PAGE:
In the third blessing, the emendation is not an addition, but rather is a change, in that we switch the word "Keil", God, for "Melech", King, which emphasizes his specific interaction with us during these days. The theme of this blessing is God's "holiness", as well as that of His name and that of those who praise Him. This is the only time that we excise the word "Keil" from the Shemoneh Esrei. We do not make the change in the first blessing by "HaKeil HaGadol", ostensibly because the phrase was used by Moshe. Nor do we make the change by "Keil Elyon" immediately following, perhaps in order to keep the phrases parallel (I'm not sure if its use by Malkitzedek is significant). The word also appears in Shome'a Tefillah (ki Keil shome'a tefillah v'sachanun ata), Modim deRabbanan (Baruch Keil ha-hoda'os), and the end of the bracha of Hoda'ah (ha-Keil yeshu'aseinu v'ezraseinu selah), but is not changed in any of these.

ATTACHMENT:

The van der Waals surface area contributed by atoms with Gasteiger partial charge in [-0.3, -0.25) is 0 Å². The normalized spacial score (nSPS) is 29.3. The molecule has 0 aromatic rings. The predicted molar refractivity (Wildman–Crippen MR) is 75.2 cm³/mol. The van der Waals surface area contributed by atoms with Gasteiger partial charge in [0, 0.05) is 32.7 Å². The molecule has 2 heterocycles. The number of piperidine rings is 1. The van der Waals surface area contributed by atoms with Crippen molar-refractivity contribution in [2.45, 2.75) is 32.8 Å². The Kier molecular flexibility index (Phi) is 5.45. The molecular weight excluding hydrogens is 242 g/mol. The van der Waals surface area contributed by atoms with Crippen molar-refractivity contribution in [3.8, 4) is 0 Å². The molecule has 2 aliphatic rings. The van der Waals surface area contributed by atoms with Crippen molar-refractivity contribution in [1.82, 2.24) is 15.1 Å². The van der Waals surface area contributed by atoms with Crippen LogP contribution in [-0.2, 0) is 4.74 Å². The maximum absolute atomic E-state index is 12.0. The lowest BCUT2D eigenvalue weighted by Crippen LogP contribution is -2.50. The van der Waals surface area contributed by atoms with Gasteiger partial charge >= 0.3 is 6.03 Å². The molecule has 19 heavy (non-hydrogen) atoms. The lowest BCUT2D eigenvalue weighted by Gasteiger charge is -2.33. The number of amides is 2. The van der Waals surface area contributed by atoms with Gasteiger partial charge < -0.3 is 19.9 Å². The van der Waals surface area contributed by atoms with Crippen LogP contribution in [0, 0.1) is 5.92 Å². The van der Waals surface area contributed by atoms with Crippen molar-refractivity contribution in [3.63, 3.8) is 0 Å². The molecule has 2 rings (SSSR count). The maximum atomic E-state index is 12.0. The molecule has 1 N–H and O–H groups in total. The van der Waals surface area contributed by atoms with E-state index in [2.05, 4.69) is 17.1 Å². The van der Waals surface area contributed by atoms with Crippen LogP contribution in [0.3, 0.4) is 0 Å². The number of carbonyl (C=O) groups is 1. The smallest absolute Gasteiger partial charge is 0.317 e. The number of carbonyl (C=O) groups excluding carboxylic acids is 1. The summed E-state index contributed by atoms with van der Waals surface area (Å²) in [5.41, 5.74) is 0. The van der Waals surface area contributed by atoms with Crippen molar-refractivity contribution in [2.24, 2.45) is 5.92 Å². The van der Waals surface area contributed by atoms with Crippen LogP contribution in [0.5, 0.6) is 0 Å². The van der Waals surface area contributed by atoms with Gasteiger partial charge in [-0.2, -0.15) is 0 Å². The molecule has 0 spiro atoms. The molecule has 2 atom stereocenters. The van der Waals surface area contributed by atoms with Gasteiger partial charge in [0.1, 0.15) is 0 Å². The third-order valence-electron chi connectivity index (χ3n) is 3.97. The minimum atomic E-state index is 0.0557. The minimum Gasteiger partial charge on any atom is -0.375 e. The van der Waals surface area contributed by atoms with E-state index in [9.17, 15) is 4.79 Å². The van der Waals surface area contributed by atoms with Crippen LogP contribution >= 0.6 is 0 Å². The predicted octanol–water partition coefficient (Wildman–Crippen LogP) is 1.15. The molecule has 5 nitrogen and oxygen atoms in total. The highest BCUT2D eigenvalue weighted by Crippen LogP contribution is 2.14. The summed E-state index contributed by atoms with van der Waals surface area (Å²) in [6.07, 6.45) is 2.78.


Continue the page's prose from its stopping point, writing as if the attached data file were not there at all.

The only change during the middle blessings is a switch from "Melech oheiv tzedakah u-mishpat" to "Ha-melech ha-mishpat", which seems to be a change from the theoretical to the practical for these days.

The blessing of Avodah is the only one of the 6 primary blessings that is not altered during these days.

In the bracha of Hoda'ah, we add in a prayer that we be written for good life (compare to the first blessing, in which the prayer was to be written in the *book* of *life* (with no mention of the word "good")). I have no idea how this fits in to the concept of thanksgiving, as the addition is a linchpin connecting a summation that God's name shall be exalted for all of the goodness that we mentioned in Modim and a generalization that all living things shall praise God. The insertion of this request line would bother me a lot less if we were consistent in inserting some sort of request in all 6 primary blessings.